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Flipper Zero “Smoking” A Smart Meter Is A Bad Look For Hardware Hackers | #hacking | #cybersecurity | #infosec | #comptia | #pentest | #hacker

Alright, we’re calling it — we need a pejorative equivalent to “script kiddie” to describe someone using a Flipper Zero for annoyingly malign purposes. If you need an example, check out the apparent smart meter snuff video below.

The video was posted by [Peter Fairlie], who we assume is the operator of the Flipper Zero pictured. The hapless target smart meter is repeatedly switched on and off with the Flipper — some smart meters have contactors built in so that service can be disconnected remotely for non-payment or in emergencies — which rapidly starts and stops a nearby AC compressor. Eventually, the meter releases a puff of Magic Smoke, filling its transparent enclosure and obscuring the display. The Flipper’s operator mutters a few expletives at the results, but continues turning the meter on and off even more rapidly before eventually running away from the scene of the crime.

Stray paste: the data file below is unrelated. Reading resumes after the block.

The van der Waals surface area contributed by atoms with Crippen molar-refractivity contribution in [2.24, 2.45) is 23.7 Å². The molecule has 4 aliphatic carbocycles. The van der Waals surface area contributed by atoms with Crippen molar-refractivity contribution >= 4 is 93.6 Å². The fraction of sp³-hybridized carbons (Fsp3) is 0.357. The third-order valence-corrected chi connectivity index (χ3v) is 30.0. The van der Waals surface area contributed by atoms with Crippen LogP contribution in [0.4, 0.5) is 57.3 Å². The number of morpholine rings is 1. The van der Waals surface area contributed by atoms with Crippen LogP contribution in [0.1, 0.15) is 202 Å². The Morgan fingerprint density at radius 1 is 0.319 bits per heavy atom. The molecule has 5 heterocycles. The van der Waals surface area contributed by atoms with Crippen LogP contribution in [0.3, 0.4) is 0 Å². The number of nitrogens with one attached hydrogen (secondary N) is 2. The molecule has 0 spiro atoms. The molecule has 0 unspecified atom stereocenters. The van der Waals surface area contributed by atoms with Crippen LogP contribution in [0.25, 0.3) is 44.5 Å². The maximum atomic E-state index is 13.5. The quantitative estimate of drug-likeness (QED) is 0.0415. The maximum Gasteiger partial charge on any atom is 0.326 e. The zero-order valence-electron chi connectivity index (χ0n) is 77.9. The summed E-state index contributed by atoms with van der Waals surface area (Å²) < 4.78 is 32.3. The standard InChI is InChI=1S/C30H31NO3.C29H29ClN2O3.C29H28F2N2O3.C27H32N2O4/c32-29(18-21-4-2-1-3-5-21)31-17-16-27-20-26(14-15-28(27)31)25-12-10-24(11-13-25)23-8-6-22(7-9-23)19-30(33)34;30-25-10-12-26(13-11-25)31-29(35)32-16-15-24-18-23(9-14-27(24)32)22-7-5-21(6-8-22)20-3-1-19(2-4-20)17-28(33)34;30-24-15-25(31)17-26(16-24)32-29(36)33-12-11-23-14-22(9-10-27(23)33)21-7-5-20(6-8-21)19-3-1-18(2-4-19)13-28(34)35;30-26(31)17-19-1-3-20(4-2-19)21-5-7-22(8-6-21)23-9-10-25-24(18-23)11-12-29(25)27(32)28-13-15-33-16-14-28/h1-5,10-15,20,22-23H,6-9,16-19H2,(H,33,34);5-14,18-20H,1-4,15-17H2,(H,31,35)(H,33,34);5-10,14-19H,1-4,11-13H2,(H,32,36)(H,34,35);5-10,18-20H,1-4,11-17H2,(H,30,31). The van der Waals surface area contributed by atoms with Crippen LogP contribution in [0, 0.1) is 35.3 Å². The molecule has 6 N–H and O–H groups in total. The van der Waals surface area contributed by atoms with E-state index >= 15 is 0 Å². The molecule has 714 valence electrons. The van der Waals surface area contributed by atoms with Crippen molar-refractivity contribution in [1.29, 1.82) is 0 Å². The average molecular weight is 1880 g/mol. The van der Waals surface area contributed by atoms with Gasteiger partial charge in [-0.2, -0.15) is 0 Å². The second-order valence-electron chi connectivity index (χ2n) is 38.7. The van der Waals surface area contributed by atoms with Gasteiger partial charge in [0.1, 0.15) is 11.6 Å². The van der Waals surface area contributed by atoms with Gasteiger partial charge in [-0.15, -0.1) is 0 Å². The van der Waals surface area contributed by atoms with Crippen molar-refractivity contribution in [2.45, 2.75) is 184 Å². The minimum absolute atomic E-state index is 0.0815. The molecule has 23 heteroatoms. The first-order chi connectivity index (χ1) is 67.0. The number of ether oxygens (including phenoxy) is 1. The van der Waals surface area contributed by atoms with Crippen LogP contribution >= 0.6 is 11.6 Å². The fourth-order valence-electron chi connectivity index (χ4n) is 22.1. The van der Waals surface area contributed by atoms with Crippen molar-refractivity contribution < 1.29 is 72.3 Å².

We qualify this as “apparent” because the minute we saw this over on RTL-SDR.com, we reached out to reverse engineer par excellence and smart meter aficionado [Hash] for an opinion. Spoiler alert: [Hash] thinks it’s an elaborate hoax; the debunking starts at the 4:32 mark in the second video below. The most damning evidence is that the model of smart meter shown in the video doesn’t even have a disconnect, so whatever [Peter] is controlling with the Flipper, it ain’t the meter. Also, [Hash] figured out where [Peter] lives — he doxxed himself in a previous video — and not only does the meter shown in the video not belong to the Canadian power company serving the house, StreetView shows that there’s a second meter, meaning this meter was set up specifically for the lulz.

It should go without saying that Hackaday is about as supportive of hardware experimentation as an organization can be. But there have to be some boundaries, and even if this particular video turns out to be a hoax, it clearly steps over the line. Stuff like this paints a poor picture of what hardware hacking is all about, and leads to unintended consequences that make it harder for all of us to get the tools we need.


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